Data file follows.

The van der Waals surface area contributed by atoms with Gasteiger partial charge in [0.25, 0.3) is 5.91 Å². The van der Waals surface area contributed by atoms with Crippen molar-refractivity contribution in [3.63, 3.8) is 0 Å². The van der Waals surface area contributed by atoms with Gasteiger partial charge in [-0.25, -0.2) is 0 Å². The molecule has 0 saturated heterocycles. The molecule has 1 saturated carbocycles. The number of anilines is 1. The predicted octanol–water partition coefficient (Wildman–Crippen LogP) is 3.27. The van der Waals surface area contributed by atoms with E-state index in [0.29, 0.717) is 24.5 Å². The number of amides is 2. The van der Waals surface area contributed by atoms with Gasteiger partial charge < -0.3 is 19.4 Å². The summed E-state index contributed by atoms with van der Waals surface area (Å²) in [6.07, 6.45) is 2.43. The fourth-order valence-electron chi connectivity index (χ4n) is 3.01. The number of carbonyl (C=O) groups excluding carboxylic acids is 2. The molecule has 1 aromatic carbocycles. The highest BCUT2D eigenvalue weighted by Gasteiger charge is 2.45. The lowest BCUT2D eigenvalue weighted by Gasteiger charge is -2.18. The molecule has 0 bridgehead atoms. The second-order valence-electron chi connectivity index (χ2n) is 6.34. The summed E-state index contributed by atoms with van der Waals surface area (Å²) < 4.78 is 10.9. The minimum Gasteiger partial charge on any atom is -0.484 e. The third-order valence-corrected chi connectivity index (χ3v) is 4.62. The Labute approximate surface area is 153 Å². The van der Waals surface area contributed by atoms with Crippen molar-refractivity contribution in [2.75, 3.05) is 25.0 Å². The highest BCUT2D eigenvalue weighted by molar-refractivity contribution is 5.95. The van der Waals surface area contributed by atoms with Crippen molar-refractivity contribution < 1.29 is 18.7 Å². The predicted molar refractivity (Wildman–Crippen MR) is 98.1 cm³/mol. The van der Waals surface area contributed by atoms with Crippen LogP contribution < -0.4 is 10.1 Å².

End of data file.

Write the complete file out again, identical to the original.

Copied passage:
The van der Waals surface area contributed by atoms with Gasteiger partial charge in [0.25, 0.3) is 5.91 Å². The van der Waals surface area contributed by atoms with Crippen molar-refractivity contribution in [3.63, 3.8) is 0 Å². The van der Waals surface area contributed by atoms with Gasteiger partial charge in [-0.25, -0.2) is 0 Å². The molecule has 0 saturated heterocycles. The molecule has 1 saturated carbocycles. The number of anilines is 1. The predicted octanol–water partition coefficient (Wildman–Crippen LogP) is 3.27. The van der Waals surface area contributed by atoms with E-state index in [0.29, 0.717) is 24.5 Å². The number of amides is 2. The van der Waals surface area contributed by atoms with Gasteiger partial charge < -0.3 is 19.4 Å². The summed E-state index contributed by atoms with van der Waals surface area (Å²) in [6.07, 6.45) is 2.43. The fourth-order valence-electron chi connectivity index (χ4n) is 3.01. The number of carbonyl (C=O) groups excluding carboxylic acids is 2. The molecule has 1 aromatic carbocycles. The highest BCUT2D eigenvalue weighted by Gasteiger charge is 2.45. The lowest BCUT2D eigenvalue weighted by Gasteiger charge is -2.18. The molecule has 0 bridgehead atoms. The second-order valence-electron chi connectivity index (χ2n) is 6.34. The summed E-state index contributed by atoms with van der Waals surface area (Å²) < 4.78 is 10.9. The minimum Gasteiger partial charge on any atom is -0.484 e. The third-order valence-corrected chi connectivity index (χ3v) is 4.62. The Labute approximate surface area is 153 Å². The van der Waals surface area contributed by atoms with Crippen molar-refractivity contribution in [2.75, 3.05) is 25.0 Å². The highest BCUT2D eigenvalue weighted by molar-refractivity contribution is 5.95. The van der Waals surface area contributed by atoms with Crippen molar-refractivity contribution < 1.29 is 18.7 Å². The predicted molar refractivity (Wildman–Crippen MR) is 98.1 cm³/mol. The van der Waals surface area contributed by atoms with Crippen LogP contribution < -0.4 is 10.1 Å².